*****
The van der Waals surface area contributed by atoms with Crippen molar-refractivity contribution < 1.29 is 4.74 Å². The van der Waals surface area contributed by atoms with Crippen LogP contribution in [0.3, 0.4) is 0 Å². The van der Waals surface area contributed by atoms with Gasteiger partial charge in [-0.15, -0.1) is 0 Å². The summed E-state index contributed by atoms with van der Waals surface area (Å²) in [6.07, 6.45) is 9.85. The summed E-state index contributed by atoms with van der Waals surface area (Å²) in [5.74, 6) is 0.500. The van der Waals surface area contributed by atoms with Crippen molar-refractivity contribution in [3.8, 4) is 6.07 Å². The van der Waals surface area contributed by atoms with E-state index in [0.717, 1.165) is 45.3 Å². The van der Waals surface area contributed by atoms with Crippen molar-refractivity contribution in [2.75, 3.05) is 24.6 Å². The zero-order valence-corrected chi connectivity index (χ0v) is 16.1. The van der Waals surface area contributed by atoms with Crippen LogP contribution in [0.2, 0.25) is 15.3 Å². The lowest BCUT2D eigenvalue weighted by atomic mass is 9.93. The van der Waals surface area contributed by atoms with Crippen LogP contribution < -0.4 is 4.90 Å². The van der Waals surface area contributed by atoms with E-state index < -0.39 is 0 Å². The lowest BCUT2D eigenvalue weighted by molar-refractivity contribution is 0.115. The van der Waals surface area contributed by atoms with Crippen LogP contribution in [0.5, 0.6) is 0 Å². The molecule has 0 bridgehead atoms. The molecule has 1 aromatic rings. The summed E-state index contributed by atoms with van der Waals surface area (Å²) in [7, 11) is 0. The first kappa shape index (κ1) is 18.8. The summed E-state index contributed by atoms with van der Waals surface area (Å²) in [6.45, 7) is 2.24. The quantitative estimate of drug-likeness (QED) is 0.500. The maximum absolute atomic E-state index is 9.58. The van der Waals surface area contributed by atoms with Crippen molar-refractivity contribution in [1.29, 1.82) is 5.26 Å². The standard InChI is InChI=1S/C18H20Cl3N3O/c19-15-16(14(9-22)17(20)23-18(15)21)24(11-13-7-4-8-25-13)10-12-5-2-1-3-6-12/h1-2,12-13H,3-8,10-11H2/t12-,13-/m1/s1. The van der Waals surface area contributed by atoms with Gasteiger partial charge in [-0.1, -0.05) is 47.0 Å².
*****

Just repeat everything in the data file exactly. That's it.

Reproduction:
The van der Waals surface area contributed by atoms with Crippen molar-refractivity contribution < 1.29 is 4.74 Å². The van der Waals surface area contributed by atoms with Crippen LogP contribution in [0.3, 0.4) is 0 Å². The van der Waals surface area contributed by atoms with Gasteiger partial charge in [-0.15, -0.1) is 0 Å². The summed E-state index contributed by atoms with van der Waals surface area (Å²) in [6.07, 6.45) is 9.85. The summed E-state index contributed by atoms with van der Waals surface area (Å²) in [5.74, 6) is 0.500. The van der Waals surface area contributed by atoms with Crippen molar-refractivity contribution in [3.8, 4) is 6.07 Å². The van der Waals surface area contributed by atoms with E-state index in [0.717, 1.165) is 45.3 Å². The van der Waals surface area contributed by atoms with Crippen molar-refractivity contribution in [2.75, 3.05) is 24.6 Å². The zero-order valence-corrected chi connectivity index (χ0v) is 16.1. The van der Waals surface area contributed by atoms with Crippen LogP contribution in [0.2, 0.25) is 15.3 Å². The lowest BCUT2D eigenvalue weighted by atomic mass is 9.93. The van der Waals surface area contributed by atoms with Crippen LogP contribution < -0.4 is 4.90 Å². The van der Waals surface area contributed by atoms with E-state index < -0.39 is 0 Å². The lowest BCUT2D eigenvalue weighted by molar-refractivity contribution is 0.115. The van der Waals surface area contributed by atoms with Crippen LogP contribution in [0.5, 0.6) is 0 Å². The molecule has 0 bridgehead atoms. The molecule has 1 aromatic rings. The summed E-state index contributed by atoms with van der Waals surface area (Å²) in [7, 11) is 0. The first kappa shape index (κ1) is 18.8. The summed E-state index contributed by atoms with van der Waals surface area (Å²) in [6.45, 7) is 2.24. The quantitative estimate of drug-likeness (QED) is 0.500. The maximum absolute atomic E-state index is 9.58. The van der Waals surface area contributed by atoms with Crippen molar-refractivity contribution in [1.29, 1.82) is 5.26 Å². The standard InChI is InChI=1S/C18H20Cl3N3O/c19-15-16(14(9-22)17(20)23-18(15)21)24(11-13-7-4-8-25-13)10-12-5-2-1-3-6-12/h1-2,12-13H,3-8,10-11H2/t12-,13-/m1/s1. The van der Waals surface area contributed by atoms with Gasteiger partial charge in [-0.1, -0.05) is 47.0 Å².